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|Classifications of the Host Galaxies of Supernovae, Set III|
A homogeneous sample comprising host galaxies of 604 recent supernovae,including 212 objects discovered primarily in 2003 and 2004, has beenclassified on the David Dunlap Observatory system. Most SN 1991bg-likeSNe Ia occur in E and E/Sa galaxies, whereas the majority of SN1991T-like SNe Ia occur in intermediate-type galaxies. This differenceis significant at the 99.9% level. As expected, all types of SNe II arerare in early-type galaxies, whereas normal SNe Ia occur in all Hubbletypes. This difference is significant at the 99.99% level. A smallnumber of SNe II in E galaxies might be due to galaxy classificationerrors or to a small young-population component in these mainly oldobjects. No significant difference is found between the distributionsover the Hubble type of SNe Ibc and SNe II. This confirms that both ofthese types of objects have similar (massive) progenitors. The presentdata show that in order to understand the dependence of supernova typeon host-galaxy population, it is more important to obtain accuratemorphological classifications than it is to increase the size of thedata sample.
|Supernova 2003cb in NGC 4885|
IAUC 8094 available at Central Bureau for Astronomical Telegrams.
|Radio Emission from Galaxies in the Las Campanas Redshift Survey|
To increase the redshift range and look-back time over which the radioluminosity function can be measured directly, we identified 1157galaxies in the Las Campanas Redshift Survey (LCRS) having isophotal(red) magnitudes m_iso<=18.0 with radio sources brighter than 2.5 mJybeam^-1 in the 1.4 GHz NRAO VLA Sky Survey (NVSS). Since the NVSS has45" FWHM angular resolution, these radio and optical limits includenearly all LCRS galaxies with 1.4 GHz luminosities L>=10^22.4 W Hz^-1at z~0.05 to L>=10^23.6 W Hz^-1 at z~0.2. The mean redshift~0.14 of the radio-detected galaxies is higher than the meanredshift ~0.10 of the optical sample. This indicates that,statistically, the radio emission was detected from galaxies with thehighest optical luminosities. Of the 1157 galaxies, 261 were alsoidentified with far-infrared (FIR) sources in the IRAS Point SourceCatalog and Faint Source Catalog. The principal radio energy sources inall identified galaxies were classified as either ``starburst'' or``AGN'' on the basis of their FIR-radio flux ratios, FIR spectralindices, and radio-optical flux ratios. We show that the radio-opticalflux ratio can be effectively used to classify the dominant energysource for the radio emission even if FIR fluxes and radio morphologicaldata are not available.
|The Southern Sky Redshift Survey|
We report redshifts, magnitudes, and morphological classifications for5369 galaxies with m_B <= 15.5 and for 57 galaxies fainter than thislimit, in two regions covering a total of 1.70 sr in the southerncelestial hemisphere. The galaxy catalog is drawn primarily from thelist of nonstellar objects identified in the Hubble Space TelescopeGuide Star Catalog (GSC). The galaxies have positions accurate to ~1"and magnitudes with an rms scatter of ~0.3 mag. We compute magnitudes(m_SSRS2) from the relation between instrumental GSC magnitudes and thephotometry by Lauberts & Valentijn. From a comparison with CCDphotometry, we find that our system is homogeneous across the sky andcorresponds to magnitudes measured at the isophotal level ~26 magarcsec^-2. The precision of the radial velocities is ~40 km s^-1, andthe redshift survey is more than 99% complete to the m_SSRS2 = 15.5 maglimit. This sample is in the direction opposite that of the CfA2; incombination the two surveys provide an important database for studies ofthe properties of galaxies and their large-scale distribution in thenearby universe. Based on observations obtained at Cerro TololoInter-American Observatory, National Optical Astronomy Observatories,operated by the Association of Universities for Research in Astronomy,Inc., under cooperative agreement with the National Science Foundation;Complejo Astronomico El Leoncito, operated under agreement between theConsejo Nacional de Investigaciones Científicas de laRepública Argentina and the National Universities of La Plata,Córdoba, and San Juan; the European Southern Observatory, LaSilla, Chile, partially under the bilateral ESO-ObservatórioNacional agreement; Fred Lawrence Whipple Observatory;Laboratório Nacional de Astrofísica, Brazil; and the SouthAfrican Astronomical Observatory.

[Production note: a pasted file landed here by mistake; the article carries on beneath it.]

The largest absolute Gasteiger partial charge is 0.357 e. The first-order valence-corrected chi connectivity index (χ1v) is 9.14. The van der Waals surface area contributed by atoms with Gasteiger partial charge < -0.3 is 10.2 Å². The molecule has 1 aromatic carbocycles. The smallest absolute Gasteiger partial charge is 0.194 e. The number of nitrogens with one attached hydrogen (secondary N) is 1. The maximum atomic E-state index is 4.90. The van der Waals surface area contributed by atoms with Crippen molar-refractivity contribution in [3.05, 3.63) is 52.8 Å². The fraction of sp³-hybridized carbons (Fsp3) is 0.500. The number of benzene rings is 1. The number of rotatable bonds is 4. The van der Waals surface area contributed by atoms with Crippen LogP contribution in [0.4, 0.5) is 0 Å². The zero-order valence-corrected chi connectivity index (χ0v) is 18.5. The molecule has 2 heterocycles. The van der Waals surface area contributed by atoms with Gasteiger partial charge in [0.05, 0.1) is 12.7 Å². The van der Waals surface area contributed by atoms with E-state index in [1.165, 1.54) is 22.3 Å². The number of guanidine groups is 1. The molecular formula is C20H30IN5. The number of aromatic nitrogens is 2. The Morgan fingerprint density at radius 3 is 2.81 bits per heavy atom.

|An image database. II. Catalogue between δ=-30deg and δ=70deg.|
A preliminary list of 68.040 galaxies was built from extraction of35.841 digitized images of the Palomar Sky Survey (Paper I). For eachgalaxy, the basic parameters are obtained: coordinates, diameter, axisratio, total magnitude, position angle. On this preliminary list, weapply severe selection rules to get a catalog of 28.000 galaxies, wellidentified and well documented. For each parameter, a comparison is madewith standard measurements. The accuracy of the raw photometricparameters is quite good despite of the simplicity of the method.Without any local correction, the standard error on the total magnitudeis about 0.5 magnitude up to a total magnitude of B_T_=17. Significantsecondary effects are detected concerning the magnitudes: distance toplate center effect and air-mass effect.
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